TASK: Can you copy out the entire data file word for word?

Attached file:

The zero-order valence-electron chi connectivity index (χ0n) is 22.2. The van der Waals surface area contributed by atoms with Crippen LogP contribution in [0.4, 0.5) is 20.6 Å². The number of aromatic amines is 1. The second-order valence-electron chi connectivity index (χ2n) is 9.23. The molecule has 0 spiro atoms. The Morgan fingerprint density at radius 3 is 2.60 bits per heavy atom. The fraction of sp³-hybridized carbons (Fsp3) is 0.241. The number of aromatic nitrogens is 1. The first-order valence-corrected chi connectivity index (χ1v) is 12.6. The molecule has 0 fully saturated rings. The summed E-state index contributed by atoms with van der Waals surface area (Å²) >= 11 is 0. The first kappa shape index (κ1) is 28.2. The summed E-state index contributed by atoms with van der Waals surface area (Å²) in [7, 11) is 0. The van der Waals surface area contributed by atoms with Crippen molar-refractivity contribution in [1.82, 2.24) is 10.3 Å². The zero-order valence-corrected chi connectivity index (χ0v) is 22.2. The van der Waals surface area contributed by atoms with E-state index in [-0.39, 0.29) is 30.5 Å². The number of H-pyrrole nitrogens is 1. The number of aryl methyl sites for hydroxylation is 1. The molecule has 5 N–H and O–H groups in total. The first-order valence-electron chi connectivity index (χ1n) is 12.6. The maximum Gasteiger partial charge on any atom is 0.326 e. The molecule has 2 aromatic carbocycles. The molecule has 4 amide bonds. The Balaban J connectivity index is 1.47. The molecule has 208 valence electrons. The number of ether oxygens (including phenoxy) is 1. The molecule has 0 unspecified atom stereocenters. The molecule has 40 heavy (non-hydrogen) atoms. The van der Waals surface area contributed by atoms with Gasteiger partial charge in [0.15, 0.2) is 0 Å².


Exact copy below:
The zero-order valence-electron chi connectivity index (χ0n) is 22.2. The van der Waals surface area contributed by atoms with Crippen LogP contribution in [0.4, 0.5) is 20.6 Å². The number of aromatic amines is 1. The second-order valence-electron chi connectivity index (χ2n) is 9.23. The molecule has 0 spiro atoms. The Morgan fingerprint density at radius 3 is 2.60 bits per heavy atom. The fraction of sp³-hybridized carbons (Fsp3) is 0.241. The number of aromatic nitrogens is 1. The first-order valence-corrected chi connectivity index (χ1v) is 12.6. The molecule has 0 fully saturated rings. The summed E-state index contributed by atoms with van der Waals surface area (Å²) >= 11 is 0. The first kappa shape index (κ1) is 28.2. The summed E-state index contributed by atoms with van der Waals surface area (Å²) in [7, 11) is 0. The van der Waals surface area contributed by atoms with Crippen molar-refractivity contribution in [1.82, 2.24) is 10.3 Å². The zero-order valence-corrected chi connectivity index (χ0v) is 22.2. The van der Waals surface area contributed by atoms with E-state index in [-0.39, 0.29) is 30.5 Å². The number of H-pyrrole nitrogens is 1. The number of aryl methyl sites for hydroxylation is 1. The molecule has 5 N–H and O–H groups in total. The first-order valence-electron chi connectivity index (χ1n) is 12.6. The maximum Gasteiger partial charge on any atom is 0.326 e. The molecule has 2 aromatic carbocycles. The molecule has 4 amide bonds. The Balaban J connectivity index is 1.47. The molecule has 208 valence electrons. The number of ether oxygens (including phenoxy) is 1. The molecule has 0 unspecified atom stereocenters. The molecule has 40 heavy (non-hydrogen) atoms. The van der Waals surface area contributed by atoms with Gasteiger partial charge in [0.15, 0.2) is 0 Å².